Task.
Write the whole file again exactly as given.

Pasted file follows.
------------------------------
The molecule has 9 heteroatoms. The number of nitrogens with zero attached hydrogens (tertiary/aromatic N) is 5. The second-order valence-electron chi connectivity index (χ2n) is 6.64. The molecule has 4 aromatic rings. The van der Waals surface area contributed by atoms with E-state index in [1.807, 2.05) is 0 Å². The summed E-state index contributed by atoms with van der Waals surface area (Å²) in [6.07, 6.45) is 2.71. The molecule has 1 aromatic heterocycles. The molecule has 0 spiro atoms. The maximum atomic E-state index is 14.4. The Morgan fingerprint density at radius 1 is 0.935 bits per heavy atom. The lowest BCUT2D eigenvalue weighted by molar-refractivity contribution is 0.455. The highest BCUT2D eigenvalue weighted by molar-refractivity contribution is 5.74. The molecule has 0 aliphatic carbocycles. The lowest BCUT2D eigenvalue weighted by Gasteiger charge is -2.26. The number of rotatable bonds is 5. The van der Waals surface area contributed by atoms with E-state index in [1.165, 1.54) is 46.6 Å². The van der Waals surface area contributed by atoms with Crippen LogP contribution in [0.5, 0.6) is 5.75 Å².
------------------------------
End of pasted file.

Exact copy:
The molecule has 9 heteroatoms. The number of nitrogens with zero attached hydrogens (tertiary/aromatic N) is 5. The second-order valence-electron chi connectivity index (χ2n) is 6.64. The molecule has 4 aromatic rings. The van der Waals surface area contributed by atoms with E-state index in [1.807, 2.05) is 0 Å². The summed E-state index contributed by atoms with van der Waals surface area (Å²) in [6.07, 6.45) is 2.71. The molecule has 1 aromatic heterocycles. The molecule has 0 spiro atoms. The maximum atomic E-state index is 14.4. The Morgan fingerprint density at radius 1 is 0.935 bits per heavy atom. The lowest BCUT2D eigenvalue weighted by molar-refractivity contribution is 0.455. The highest BCUT2D eigenvalue weighted by molar-refractivity contribution is 5.74. The molecule has 0 aliphatic carbocycles. The lowest BCUT2D eigenvalue weighted by Gasteiger charge is -2.26. The number of rotatable bonds is 5. The van der Waals surface area contributed by atoms with E-state index in [1.165, 1.54) is 46.6 Å². The van der Waals surface area contributed by atoms with Crippen LogP contribution in [0.5, 0.6) is 5.75 Å².